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JUST when things seemed to be going well for the 2-year-old administration of Enrique Peña Nieto, president of Mexico, political tremors began shaking his country in a manner not seen in decades. What is going on, and why should we care?

In Washington state, we stand to gain from knowing what is going on down south because our destinies are connected. For example, in 2013, Mexico was the state’s fifth-largest foreign market, with merchandise exports valued at $3.2 billion. Thousands of our jobs depend on those exports. Many thousands of Washington travelers also depend on Mexico’s climate, culture, scenery and history for their rest and recreation. And some 600,000 residents have relatives there, as I do.

As a family friend recently said to me, “I want to understand what’s going on down there because my grandparents want to go visit — and they’re afraid.”

So are many of us.

Rumblings of unrest were reported vividly in the news media beginning in late September over the disappearance of 43 students in the Mexican state of Guerrero. Spanish-language TV informed its viewers on these social tremors on a daily basis, the direst images were broadcast around Nov. 20, a national holiday, when thousands of protesters raised their voices in Mexico City’s central plaza, calling for Peña Nieto’s resignation. Large groups of hooded “anarchists” firebombed the giant wooden doors of the presidential palace, Mexico’s iconic seat of power since the early 1500s.

If there’s a focal point in all this ferment, it’s the accusation on the part of activists that the government as a whole is guilty of yet another crime — a very big one this time. This assertion has forced everyone to recall other times when young protesters also disappeared and the rulers merely shrugged. The protesters are thus touching a sensitive chord in the national psyche, further propelling the rumblings.

The epicenter of these tremors is traced to an often forgotten and troubled corner of the country: Guerrero. It is one of the most mountainous and poorest states in the country, well known because it embraces a population that still retains its Indian roots, ruled for generations by traditionally minded non-Indian patriarchs.

The 43 youths, who suddenly disappeared Sept. 26 and have not been found to this day, were students at Ayotzinapa, a threadbare rural teacher’s school. They had traveled to the nearby city of Iguala to protest — on behalf of their institute — education policies by the Mexican government. In so doing they commandeered some school buses, a practice that is not unusual in Mexican politics.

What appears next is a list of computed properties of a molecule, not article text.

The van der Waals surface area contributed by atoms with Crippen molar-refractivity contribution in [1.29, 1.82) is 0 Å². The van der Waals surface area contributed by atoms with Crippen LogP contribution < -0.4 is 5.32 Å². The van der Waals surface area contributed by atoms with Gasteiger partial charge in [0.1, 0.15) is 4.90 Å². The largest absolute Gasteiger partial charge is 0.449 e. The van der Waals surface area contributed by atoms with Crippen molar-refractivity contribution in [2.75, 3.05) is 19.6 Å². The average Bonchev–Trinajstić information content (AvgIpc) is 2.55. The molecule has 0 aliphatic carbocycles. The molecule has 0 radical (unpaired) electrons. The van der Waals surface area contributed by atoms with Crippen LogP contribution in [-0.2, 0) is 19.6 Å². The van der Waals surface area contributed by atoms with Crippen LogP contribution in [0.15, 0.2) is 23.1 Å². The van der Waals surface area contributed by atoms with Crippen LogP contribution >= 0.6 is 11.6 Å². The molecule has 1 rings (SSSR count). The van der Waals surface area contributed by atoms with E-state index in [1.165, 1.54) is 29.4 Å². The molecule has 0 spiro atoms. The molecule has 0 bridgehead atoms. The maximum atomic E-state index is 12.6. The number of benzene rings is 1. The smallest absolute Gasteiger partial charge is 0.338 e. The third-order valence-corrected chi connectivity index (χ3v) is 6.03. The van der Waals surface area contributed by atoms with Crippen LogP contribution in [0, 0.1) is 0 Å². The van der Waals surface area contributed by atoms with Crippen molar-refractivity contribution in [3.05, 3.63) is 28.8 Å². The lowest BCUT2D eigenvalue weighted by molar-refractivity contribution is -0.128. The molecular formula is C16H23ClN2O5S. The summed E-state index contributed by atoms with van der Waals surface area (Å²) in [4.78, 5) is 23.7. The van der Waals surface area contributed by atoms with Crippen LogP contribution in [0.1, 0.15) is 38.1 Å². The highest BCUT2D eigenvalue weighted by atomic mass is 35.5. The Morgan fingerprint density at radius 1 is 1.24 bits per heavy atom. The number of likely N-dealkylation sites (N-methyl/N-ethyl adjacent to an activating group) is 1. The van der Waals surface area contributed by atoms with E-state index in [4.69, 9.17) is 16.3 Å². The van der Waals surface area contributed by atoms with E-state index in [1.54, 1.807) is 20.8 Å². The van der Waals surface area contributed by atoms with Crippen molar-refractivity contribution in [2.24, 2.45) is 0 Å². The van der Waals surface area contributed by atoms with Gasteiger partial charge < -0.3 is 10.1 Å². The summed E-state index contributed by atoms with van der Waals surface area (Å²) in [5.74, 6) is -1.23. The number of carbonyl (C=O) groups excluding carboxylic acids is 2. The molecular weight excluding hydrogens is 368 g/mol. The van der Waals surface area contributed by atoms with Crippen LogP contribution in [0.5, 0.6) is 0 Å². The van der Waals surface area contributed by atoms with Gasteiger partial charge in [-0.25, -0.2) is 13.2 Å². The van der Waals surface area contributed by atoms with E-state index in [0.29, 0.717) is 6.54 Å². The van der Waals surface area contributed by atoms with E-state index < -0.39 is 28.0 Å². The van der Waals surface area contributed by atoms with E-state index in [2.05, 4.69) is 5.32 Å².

Hidden forces were triggered with the seizure of the buses: It seems the students were not in good graces with José Luis Abarca, the mayor of Iguala, who was hand-picked for that post by leaders of his party, the PRD (Party of Democratic Revolution).

The students were probably aware of the rumors concerning the mayor’s underhanded actions — even criminal ones, according to some reports, including links with a local drug cartel known as Guerreros Unidos. The traffickers reportedly received large monetary payoffs, the nation’s attorney general claimed, on a “regular” basis to suborn local police forces. In other words, the drug mafia acted as one with the Iguala police, and the mayor’s wife, María de los Angeles Pineda, who enjoyed a high social profile locally along with her husband. She was giving a speech nearby and the students were thought to be planning to demonstrate against her and bring attention to their own plight as well.

When Iguala police officers learned of the student’s intentions, they informed their cartel associates. With the alleged knowledge of the mayor, the drug traffickers, hand in hand with the local police, purportedly ordered and carried out the sequestering of the buses filled with the students, and then killed and incinerated them. Neither the students nor their remains have been positively located to this day, according to the nation’s attorney general, who also made public the discovery of other previously unknown common graves nearby.

These despicable acts explain the political tremors shaking the country. The Mexican people are indignant, especially the young. To calm things down, Peña Nieto announced far-reaching reforms that would enable the federal government to straighten out future anomalies in Mexico’s far-flung communities, but people are deeply suspicious, as they should be.

This incredible turn of events is a cruel reminder of the fateful massacre of students by Mexican soldiers in Mexico City in 1968. Today, with these crystal-clear examples of political and criminal collusion at hand, the three layers of government (federal, state and municipal) are being accused all at once of corruptive betrayal. Many people are saying, “The government has betrayed us.” This is a serious charge because it weakens national trust.

Let us hope the Mexican people can altogether begin to resolve this corrosive situation that puts us all at risk.